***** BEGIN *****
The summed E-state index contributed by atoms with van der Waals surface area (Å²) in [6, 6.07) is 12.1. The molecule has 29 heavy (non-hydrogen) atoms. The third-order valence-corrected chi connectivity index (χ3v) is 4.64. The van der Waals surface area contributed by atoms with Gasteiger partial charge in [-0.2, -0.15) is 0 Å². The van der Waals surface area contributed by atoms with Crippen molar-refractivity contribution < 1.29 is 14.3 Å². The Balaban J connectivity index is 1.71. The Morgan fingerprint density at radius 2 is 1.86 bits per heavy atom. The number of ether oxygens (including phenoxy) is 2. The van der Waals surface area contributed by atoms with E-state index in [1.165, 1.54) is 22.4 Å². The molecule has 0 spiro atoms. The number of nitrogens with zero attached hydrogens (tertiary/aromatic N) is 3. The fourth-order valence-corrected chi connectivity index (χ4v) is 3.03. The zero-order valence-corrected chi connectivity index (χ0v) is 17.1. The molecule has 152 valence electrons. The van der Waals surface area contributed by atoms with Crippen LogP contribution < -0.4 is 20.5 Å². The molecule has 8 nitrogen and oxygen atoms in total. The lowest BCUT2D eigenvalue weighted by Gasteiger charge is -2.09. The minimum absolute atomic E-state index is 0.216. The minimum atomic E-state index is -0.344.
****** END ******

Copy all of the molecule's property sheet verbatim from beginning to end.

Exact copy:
The summed E-state index contributed by atoms with van der Waals surface area (Å²) in [6, 6.07) is 12.1. The molecule has 29 heavy (non-hydrogen) atoms. The third-order valence-corrected chi connectivity index (χ3v) is 4.64. The van der Waals surface area contributed by atoms with Gasteiger partial charge in [-0.2, -0.15) is 0 Å². The van der Waals surface area contributed by atoms with Crippen molar-refractivity contribution < 1.29 is 14.3 Å². The Balaban J connectivity index is 1.71. The Morgan fingerprint density at radius 2 is 1.86 bits per heavy atom. The number of ether oxygens (including phenoxy) is 2. The van der Waals surface area contributed by atoms with E-state index in [1.165, 1.54) is 22.4 Å². The molecule has 0 spiro atoms. The number of nitrogens with zero attached hydrogens (tertiary/aromatic N) is 3. The fourth-order valence-corrected chi connectivity index (χ4v) is 3.03. The zero-order valence-corrected chi connectivity index (χ0v) is 17.1. The molecule has 152 valence electrons. The van der Waals surface area contributed by atoms with Crippen LogP contribution < -0.4 is 20.5 Å². The molecule has 8 nitrogen and oxygen atoms in total. The lowest BCUT2D eigenvalue weighted by Gasteiger charge is -2.09. The minimum absolute atomic E-state index is 0.216. The minimum atomic E-state index is -0.344.